Getting their money's worth?

It's not how much you spend, but how you spend it. The Green Bay Packers ranked 31st in the 32-team NFL last season with a total payroll of $64,740,177, and they wound up with a 4-12 record. Did the Packers get enough bang for their bucks?'s Steve Lawrence breaks it down, starting today with the offense.

You get what you pay for, right? Perhaps. The Green Bay Packers ranked 31st in the 32-team NFL last season with a total payroll of $64,740,177, and they wound up with a 4-12 record.

Because payrolls can fluctuate wildly due to the timing of bonus money, numbers and positioning of draft picks and so on, the get-what-you-pay-for adage doesn't neatly fit.

A better measure is how the money is spent.

A NFL Players Association study broke down player salaries inside and out, including a list of average salaries by position. With a list of the Packers' salary-cap figures sitting next to me, let's see if the team is getting its money worth. (Note: This is based on 2005 cap figures, the NFLPA's latest.)

I start with the offense, with the defense and special teams to come later in the week.


Average starter's salary: $5.15 million

Brett Favre: $10.13 million

Analysis: Judging by Favre's 29 interceptions last season — an almost unprecedented number in the modern NFL, given the 35 interceptions chucked by Vinny Testaverde, circa 1988 with a woeful Tampa Bay team, even compare — the Packers are grossly overpaying their quarterback. On the other side, the Packers were trashed by injuries — Javon Walker's was especially crippling — a lack of running game and an overall lack of talent, yet Favre still led the NFC in passing yards. Interviewed on a Green Bay radio station on Monday, former Packers general manager Ron Wolf said Favre still ranks in the top five in the league among quarterbacks. Wolf might be biased, but he's also right. Nonetheless, Favre is no bargain at more than $10 million per season.

  Running back

Average starter's salary: $3.27 million

Ahman Green: $5.63 million

Analysis: It's a no-brainer here. Green was dreadful last season and is coming off a season-ending and possibly career-threatening injury. Yes, running behind Green Bay's offensive line, especially early in the season, was akin to running through rush hour in Chicago, but Green showed little of the power and burst that led him to five consecutive 1,000-yard seasons. Running backs over 30 years, especially with Green's punishing style, are notorious for being good at one moment and washed up the next.


Average starter's salary: $840,000

William Henderson: $1.39 million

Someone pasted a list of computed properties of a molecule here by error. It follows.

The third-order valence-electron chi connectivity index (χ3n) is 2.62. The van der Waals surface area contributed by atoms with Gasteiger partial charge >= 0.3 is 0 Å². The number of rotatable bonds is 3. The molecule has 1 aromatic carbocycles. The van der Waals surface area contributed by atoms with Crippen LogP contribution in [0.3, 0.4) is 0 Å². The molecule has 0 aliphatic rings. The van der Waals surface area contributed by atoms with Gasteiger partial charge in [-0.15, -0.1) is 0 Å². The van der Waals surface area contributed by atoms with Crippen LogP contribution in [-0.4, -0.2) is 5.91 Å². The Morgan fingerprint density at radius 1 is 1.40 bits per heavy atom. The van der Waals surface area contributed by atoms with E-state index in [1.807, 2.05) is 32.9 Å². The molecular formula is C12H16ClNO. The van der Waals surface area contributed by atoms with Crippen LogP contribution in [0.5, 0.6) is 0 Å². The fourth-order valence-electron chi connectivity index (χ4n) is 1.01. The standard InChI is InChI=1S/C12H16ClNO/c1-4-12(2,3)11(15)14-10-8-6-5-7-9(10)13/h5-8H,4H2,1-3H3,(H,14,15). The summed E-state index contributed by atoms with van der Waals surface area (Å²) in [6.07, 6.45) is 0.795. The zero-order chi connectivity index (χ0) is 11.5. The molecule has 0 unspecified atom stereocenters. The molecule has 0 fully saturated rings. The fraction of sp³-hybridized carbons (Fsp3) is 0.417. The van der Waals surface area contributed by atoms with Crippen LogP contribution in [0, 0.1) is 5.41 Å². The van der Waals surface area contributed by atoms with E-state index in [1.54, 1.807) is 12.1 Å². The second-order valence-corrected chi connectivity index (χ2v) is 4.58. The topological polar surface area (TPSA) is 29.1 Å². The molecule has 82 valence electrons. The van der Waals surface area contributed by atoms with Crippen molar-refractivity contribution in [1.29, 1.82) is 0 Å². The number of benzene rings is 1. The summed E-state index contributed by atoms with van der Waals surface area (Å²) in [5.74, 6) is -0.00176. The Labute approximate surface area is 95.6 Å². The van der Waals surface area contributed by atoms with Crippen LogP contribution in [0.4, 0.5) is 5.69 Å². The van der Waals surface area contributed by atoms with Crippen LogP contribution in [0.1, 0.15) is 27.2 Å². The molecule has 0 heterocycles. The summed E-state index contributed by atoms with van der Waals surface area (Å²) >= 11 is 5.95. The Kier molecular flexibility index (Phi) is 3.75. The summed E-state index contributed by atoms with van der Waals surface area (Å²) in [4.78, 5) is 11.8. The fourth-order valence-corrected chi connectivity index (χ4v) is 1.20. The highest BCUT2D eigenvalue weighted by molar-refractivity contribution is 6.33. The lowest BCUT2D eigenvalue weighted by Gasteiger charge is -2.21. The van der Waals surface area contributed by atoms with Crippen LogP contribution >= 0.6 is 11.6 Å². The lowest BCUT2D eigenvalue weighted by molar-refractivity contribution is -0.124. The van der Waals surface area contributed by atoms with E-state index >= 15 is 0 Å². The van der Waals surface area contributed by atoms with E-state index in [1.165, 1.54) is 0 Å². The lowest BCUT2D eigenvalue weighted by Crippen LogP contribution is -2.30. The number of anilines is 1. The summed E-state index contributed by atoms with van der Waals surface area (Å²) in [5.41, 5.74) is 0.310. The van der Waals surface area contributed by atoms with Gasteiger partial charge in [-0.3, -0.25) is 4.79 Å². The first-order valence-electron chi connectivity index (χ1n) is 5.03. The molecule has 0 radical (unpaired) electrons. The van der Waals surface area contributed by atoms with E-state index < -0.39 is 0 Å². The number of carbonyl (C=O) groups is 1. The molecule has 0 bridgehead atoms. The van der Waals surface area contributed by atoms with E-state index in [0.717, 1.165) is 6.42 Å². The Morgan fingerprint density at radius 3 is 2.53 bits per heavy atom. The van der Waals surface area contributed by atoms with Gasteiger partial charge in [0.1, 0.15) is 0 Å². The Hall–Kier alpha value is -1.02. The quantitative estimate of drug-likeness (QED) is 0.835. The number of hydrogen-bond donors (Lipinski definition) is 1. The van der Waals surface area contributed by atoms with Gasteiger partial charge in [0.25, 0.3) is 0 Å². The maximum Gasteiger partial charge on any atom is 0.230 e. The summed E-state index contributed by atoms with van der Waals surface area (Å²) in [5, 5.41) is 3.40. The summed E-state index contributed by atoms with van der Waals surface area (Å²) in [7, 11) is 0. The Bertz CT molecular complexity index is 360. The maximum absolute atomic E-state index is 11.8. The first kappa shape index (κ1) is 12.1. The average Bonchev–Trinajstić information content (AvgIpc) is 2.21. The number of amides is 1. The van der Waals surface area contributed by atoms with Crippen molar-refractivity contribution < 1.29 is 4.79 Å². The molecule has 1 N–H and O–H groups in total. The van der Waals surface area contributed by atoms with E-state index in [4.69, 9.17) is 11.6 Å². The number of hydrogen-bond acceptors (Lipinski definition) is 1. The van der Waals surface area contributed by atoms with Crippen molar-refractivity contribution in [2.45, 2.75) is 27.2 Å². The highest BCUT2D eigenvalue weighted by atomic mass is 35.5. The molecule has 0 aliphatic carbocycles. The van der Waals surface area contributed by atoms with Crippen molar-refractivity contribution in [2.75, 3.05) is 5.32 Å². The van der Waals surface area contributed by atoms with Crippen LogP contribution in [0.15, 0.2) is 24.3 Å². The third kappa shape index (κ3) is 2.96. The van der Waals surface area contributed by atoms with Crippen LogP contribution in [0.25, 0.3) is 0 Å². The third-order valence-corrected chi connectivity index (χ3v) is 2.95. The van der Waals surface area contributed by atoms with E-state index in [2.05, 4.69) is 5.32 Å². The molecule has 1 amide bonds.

Analysis: At some point, Henderson will start acting his age. It's been predicted the past few years, but every year, Henderson continues to be a battering ram of a blocker. The Packers' running game struggled last season after an amazing string of Henderson leading the way for a 1,000-yard rusher six straight years. Given his blocking skills, catching ability and special-teams play, Henderson by no means is overpaid, even at $600,000 over the league average.

  Wide receivers

Average starter's salary: $2.97 million

Robert Ferguson: $2.25 million

Donald Driver: $2.22 million

Analysis: If the Packers had more Donald Drivers and fewer Robert Fergusons, they wouldn't be in a rebuilding mode. Driver earned a major pay increase, and got it this offseason with a contract that doubles the $2.22 million figure. He certainly outperformed his old contract last season, when he caught 84 passes against a barrage of double teams thrown at him in the wake of Walker's season-ending injury. It will be more of the same, unless Ferguson starts to earn his paychecks. Ferguson seemingly has suffered more injuries than he's given the Packers big plays. He caught 27 passes and scored three touchdowns last season, and has never caught more than 38 passes in a season. Ferguson earned slightly more than Driver last season. He should write him a big check to make up for it.

  Tight end

Average starter's salary: $1.79 million

Bubba Franks: $2.05 million

Analysis: It was a painful season for Franks last season. He actually caught fewer passes than chronic underachiever David Martin (27 to 25). He missed six games and caught a career-low one touchdown pass. His pay shows he's a slightly above-average tight end, meaning he was overpaid last season. With the Packers vowing a renewed emphasis on the tight end in the passing game, he'll have ample opportunity to make up for it.

  Offensive tackle

Average starter's salary: $3.17 million

Chad Clifton: $2.96 million

Mark Tauscher: $3.17 million

Much of the Packers' offensive problems last season fall on the play of the line. The blame, however, can not fall on Clifton and Tauscher, who form perhaps the league's most underrated tandem tackle. Clifton battled a nagging ankle problem to be a Pro Bowl alternate. Tauscher played 99.6 percent of the snaps, successfully stopping the likes of Julius Peppers and Jevon Kearse. Tauscher and Clifton are paid near the league average. They are a bargain at that price.


Average starter's salary: $1.94 million

William Whitticker: $240,000

Adrian Klemm: $1.00 million

Both guards earned well under the league average, and in this case, you get what you pay for. Almost certainly, neither player will start in 2006, and there's a good chance neither will be on the roster.


Average starter's salary: $1.65 million

Scott Wells: $309,000

Wells is another bargain, at less than 20 percent the league average. That's not to say Wells has been a steal. The Packers love his potential, and maybe 2006 will be the season he emerges.

   Lawrence is a regular contributor to Send comments to

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